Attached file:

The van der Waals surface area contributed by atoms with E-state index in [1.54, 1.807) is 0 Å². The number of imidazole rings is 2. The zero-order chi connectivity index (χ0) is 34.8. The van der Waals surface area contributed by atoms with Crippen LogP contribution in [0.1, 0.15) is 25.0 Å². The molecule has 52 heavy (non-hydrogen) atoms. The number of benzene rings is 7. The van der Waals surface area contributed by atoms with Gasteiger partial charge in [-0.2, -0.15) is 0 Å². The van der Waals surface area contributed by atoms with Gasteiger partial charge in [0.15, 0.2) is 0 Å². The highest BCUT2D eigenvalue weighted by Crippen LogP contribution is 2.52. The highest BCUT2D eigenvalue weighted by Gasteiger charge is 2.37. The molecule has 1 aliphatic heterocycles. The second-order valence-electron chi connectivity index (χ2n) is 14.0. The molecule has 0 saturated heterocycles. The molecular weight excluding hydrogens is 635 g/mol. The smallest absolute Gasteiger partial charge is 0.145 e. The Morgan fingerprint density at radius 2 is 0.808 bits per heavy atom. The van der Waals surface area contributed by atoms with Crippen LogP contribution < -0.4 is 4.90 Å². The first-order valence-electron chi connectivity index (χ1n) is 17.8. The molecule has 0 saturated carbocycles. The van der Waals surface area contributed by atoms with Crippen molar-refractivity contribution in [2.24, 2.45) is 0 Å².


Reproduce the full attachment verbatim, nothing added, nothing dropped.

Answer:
The van der Waals surface area contributed by atoms with E-state index in [1.54, 1.807) is 0 Å². The number of imidazole rings is 2. The zero-order chi connectivity index (χ0) is 34.8. The van der Waals surface area contributed by atoms with Crippen LogP contribution in [0.1, 0.15) is 25.0 Å². The molecule has 52 heavy (non-hydrogen) atoms. The number of benzene rings is 7. The van der Waals surface area contributed by atoms with Gasteiger partial charge in [-0.2, -0.15) is 0 Å². The van der Waals surface area contributed by atoms with Gasteiger partial charge in [0.15, 0.2) is 0 Å². The highest BCUT2D eigenvalue weighted by Crippen LogP contribution is 2.52. The highest BCUT2D eigenvalue weighted by Gasteiger charge is 2.37. The molecule has 1 aliphatic heterocycles. The second-order valence-electron chi connectivity index (χ2n) is 14.0. The molecule has 0 saturated heterocycles. The molecular weight excluding hydrogens is 635 g/mol. The smallest absolute Gasteiger partial charge is 0.145 e. The Morgan fingerprint density at radius 2 is 0.808 bits per heavy atom. The van der Waals surface area contributed by atoms with Crippen LogP contribution < -0.4 is 4.90 Å². The first-order valence-electron chi connectivity index (χ1n) is 17.8. The molecule has 0 saturated carbocycles. The van der Waals surface area contributed by atoms with Crippen molar-refractivity contribution in [2.24, 2.45) is 0 Å².